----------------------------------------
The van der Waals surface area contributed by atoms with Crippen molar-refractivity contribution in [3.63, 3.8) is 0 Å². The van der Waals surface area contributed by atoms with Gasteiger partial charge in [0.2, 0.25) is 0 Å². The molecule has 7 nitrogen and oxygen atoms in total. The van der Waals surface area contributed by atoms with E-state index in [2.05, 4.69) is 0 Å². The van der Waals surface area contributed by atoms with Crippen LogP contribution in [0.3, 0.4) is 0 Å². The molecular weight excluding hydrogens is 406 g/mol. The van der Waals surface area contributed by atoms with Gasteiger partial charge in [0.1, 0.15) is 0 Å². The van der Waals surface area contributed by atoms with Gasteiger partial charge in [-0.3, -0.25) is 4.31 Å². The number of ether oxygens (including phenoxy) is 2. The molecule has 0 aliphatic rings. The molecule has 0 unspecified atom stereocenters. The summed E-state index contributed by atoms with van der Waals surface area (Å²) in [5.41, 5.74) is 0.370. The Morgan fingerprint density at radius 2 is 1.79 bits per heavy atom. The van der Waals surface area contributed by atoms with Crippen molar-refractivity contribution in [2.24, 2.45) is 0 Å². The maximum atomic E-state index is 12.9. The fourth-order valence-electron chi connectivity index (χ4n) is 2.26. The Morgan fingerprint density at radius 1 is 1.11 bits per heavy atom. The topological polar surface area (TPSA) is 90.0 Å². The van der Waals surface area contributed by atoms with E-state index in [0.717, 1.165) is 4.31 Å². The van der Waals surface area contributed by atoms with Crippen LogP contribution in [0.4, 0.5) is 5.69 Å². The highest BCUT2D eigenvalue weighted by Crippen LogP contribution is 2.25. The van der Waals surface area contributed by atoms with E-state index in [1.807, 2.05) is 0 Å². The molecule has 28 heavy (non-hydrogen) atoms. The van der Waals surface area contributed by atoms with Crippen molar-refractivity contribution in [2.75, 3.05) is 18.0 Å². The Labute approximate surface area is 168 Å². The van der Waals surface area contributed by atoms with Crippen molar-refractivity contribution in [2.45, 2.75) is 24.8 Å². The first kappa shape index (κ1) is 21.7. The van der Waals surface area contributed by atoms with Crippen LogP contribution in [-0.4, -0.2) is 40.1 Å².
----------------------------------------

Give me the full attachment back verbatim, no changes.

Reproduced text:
The van der Waals surface area contributed by atoms with Crippen molar-refractivity contribution in [3.63, 3.8) is 0 Å². The van der Waals surface area contributed by atoms with Gasteiger partial charge in [0.2, 0.25) is 0 Å². The molecule has 7 nitrogen and oxygen atoms in total. The van der Waals surface area contributed by atoms with E-state index in [2.05, 4.69) is 0 Å². The van der Waals surface area contributed by atoms with Crippen LogP contribution in [0.3, 0.4) is 0 Å². The molecular weight excluding hydrogens is 406 g/mol. The van der Waals surface area contributed by atoms with Gasteiger partial charge in [0.1, 0.15) is 0 Å². The van der Waals surface area contributed by atoms with Gasteiger partial charge in [-0.3, -0.25) is 4.31 Å². The number of ether oxygens (including phenoxy) is 2. The molecule has 0 aliphatic rings. The molecule has 0 unspecified atom stereocenters. The summed E-state index contributed by atoms with van der Waals surface area (Å²) in [5.41, 5.74) is 0.370. The Morgan fingerprint density at radius 2 is 1.79 bits per heavy atom. The van der Waals surface area contributed by atoms with Crippen molar-refractivity contribution in [2.24, 2.45) is 0 Å². The maximum atomic E-state index is 12.9. The fourth-order valence-electron chi connectivity index (χ4n) is 2.26. The Morgan fingerprint density at radius 1 is 1.11 bits per heavy atom. The topological polar surface area (TPSA) is 90.0 Å². The van der Waals surface area contributed by atoms with E-state index in [0.717, 1.165) is 4.31 Å². The van der Waals surface area contributed by atoms with Crippen LogP contribution in [0.4, 0.5) is 5.69 Å². The highest BCUT2D eigenvalue weighted by Crippen LogP contribution is 2.25. The van der Waals surface area contributed by atoms with E-state index in [1.807, 2.05) is 0 Å². The molecule has 28 heavy (non-hydrogen) atoms. The van der Waals surface area contributed by atoms with Crippen molar-refractivity contribution in [2.75, 3.05) is 18.0 Å². The Labute approximate surface area is 168 Å². The van der Waals surface area contributed by atoms with Crippen molar-refractivity contribution in [2.45, 2.75) is 24.8 Å². The first kappa shape index (κ1) is 21.7. The van der Waals surface area contributed by atoms with Crippen LogP contribution in [-0.4, -0.2) is 40.1 Å².